Some intellectuals on the left throughout Spain, indeed some with close ties to the inner circle of the leaders of Podemos at the Complutense, are committed to a tactic of alliance with radicalised anti-system secessionist parties in the hopes of forcing a rupture believed capable of facilitating an emergent revolutionary dynamic throughout Spain. Those who embrace such a tactic are guilty of wishful thinking. Still others on the left, especially in the Basque Country and Catalonia, believe as a matter of strategy (or principle) that every “nation” has the right to its own state.
These views clash with a more complex reality. As a matter of fact, Catalonia is a multinational society itself, and most of its inhabitants feel attached to both Spain and Catalonia, even if a vociferous minority identifies exclusively with the latter. Especially given the deeply diverse ethno-national topography, and the overlap of ethno-national and class cleavages in Catalan society, the pursuit of an alliance with a radicalised faction of the Catalan nationalist movement, even a faction that wields an anti-capitalist discourse (such as the CUP) is an extremely dangerous tactic for Podemos.
Such an alliance with the left fringe of the Catalan nationalist movement would alienate broad swathes of the disproportionately Spanish-speaking working class in the region, the segment of Catalan society that has already proven itself to be the core social base of support for Podemos in the recent European elections. Moreover, in electoral terms, this tactic is also dangerous insofar as most Catalan nationalists are very likely to see Podemos as a mere branch of a Spanish party, when they already have a wide array of electoral options “independent from Madrid.” But most importantly, this tactic would alienate potential supporters in the rest of Spain, especially among those who fear that the secession of Catalonia would further damage the social and economic fabric of their country.
It is understandable that intellectuals and activists may nevertheless be tempted by the siren songs of those who mobilise on the bases of “nationality” and “language,” simply because of their demonstrated ability to mobilise segments of society in impressive numbers. The impressive mobilisation capacity of the secessionist middle-class elements of Catalan society stands in stark contrast to the apathy of the fragmented, alienated and still-slumbering working classes.
However, as the late great Marxist historian and scholar of nationalism, Eric Hobsbawm, reminds us: “The call of ethnicity or language provides no guidance to the future at all, even when new states are formed on the basis of these criteria. It is merely a protest against the status quo or, more precisely, against ‘the others’ who threaten the ethnically defined group. For, unlike fundamentalism which, however narrow and sectarian in its actual appeal, draws its strength from the claim to universal truth, theoretically applicable to all, nationalism by definition excludes from its purview all who don’t belong to its own ‘nation’, i.e. the vast majority of the human race. Moreover, while fundamentalism can, at least to some extent, appeal to what remains of genuine custom and tradition or past practice as embodied in religious practice, as we have seen nationalism in itself is either hostile to the real ways of the past, or arises on its ruins.”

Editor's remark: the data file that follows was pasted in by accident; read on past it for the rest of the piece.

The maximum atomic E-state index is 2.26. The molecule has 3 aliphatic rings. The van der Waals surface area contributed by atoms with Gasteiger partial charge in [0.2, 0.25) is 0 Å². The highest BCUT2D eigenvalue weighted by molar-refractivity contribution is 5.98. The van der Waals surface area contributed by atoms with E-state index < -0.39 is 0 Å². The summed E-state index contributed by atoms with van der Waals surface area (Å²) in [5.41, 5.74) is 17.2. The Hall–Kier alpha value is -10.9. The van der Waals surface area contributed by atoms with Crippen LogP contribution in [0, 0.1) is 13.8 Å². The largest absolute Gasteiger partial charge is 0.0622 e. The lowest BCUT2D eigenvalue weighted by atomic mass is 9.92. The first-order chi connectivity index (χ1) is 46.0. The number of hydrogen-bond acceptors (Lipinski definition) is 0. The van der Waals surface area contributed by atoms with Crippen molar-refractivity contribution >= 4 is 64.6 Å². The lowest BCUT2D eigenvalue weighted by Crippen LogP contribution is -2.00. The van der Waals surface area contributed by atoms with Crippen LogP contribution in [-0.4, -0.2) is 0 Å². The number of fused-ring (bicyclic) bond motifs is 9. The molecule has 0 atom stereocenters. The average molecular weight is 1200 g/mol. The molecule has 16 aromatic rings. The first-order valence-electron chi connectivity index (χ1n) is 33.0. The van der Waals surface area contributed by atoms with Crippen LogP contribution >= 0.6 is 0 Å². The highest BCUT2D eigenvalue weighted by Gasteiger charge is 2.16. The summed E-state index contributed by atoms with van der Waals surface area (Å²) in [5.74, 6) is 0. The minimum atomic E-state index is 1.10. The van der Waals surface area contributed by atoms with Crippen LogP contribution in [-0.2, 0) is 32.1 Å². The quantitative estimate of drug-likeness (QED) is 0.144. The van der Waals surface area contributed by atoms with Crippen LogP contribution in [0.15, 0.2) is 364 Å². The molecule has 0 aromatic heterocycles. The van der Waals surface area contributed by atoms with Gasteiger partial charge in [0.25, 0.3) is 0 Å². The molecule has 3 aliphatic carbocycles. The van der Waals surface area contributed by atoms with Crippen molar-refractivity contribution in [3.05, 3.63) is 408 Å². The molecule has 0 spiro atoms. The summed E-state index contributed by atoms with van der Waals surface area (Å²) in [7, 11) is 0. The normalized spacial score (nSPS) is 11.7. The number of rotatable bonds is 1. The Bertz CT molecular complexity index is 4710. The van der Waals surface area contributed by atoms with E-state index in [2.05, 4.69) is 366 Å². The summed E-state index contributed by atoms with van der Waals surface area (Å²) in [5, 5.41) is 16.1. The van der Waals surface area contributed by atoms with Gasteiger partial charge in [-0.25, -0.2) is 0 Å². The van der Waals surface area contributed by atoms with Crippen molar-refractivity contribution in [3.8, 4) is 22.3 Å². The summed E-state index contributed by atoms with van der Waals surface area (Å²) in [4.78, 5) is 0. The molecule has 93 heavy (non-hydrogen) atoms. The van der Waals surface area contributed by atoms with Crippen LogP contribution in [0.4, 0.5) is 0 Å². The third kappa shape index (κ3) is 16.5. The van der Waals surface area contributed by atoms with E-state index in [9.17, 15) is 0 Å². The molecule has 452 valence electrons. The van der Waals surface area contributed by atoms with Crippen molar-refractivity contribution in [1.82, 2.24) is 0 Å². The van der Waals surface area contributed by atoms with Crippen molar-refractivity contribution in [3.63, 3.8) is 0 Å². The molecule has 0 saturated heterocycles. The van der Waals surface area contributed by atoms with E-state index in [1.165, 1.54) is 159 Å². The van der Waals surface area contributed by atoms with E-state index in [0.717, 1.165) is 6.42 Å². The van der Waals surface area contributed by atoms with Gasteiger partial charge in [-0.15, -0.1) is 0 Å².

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Note: This article gives the views of the authors, and not the position of EUROPP – European Politics and Policy, nor of the London School of Economics. Feature image credit: Podem Ciutat de Valencia (CC-BY-SA-3.0)
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Dr Enric Martínez-Herrera’s last job was as a Lecturer at University Pompeu Fabra and Affiliated Lecturer (honorary) at the University of Cambridge. He has been a ‘J. William Fulbright’ post-doctoral fellow at the University of Maryland, ‘M. García Pelayo’ fellow at the Centro de Estudios Políticos y Constitucionales, ‘B. de Pinós’ fellow at UPF, a visiting researcher at the universities of Cambridge, Edinburgh and Louvain (Leuven), and a lecturer at Saint Louis University and Universidad Autónoma de Madrid. His research agenda focuses on institutions, public policies and political behaviour in comparative perspective. He received the national prize “N. Pérez-Serrano” (now prize “Juan J. Linz”) in Constitutional Law and Political Science and is the author of nearly 40 international and national academic publications.
Thomas Jeffrey Miley
Dr Thomas Jeffrey Miley is Lecturer of Political Sociology at the University of Cambridge. He received his PhD. in Political Science from Yale University, and has been a García Pelayo’ fellow at the Centro de Estudios Políticos y Constitucionales. His research interests include nationalisms, comparative migration politics, and democratic theory.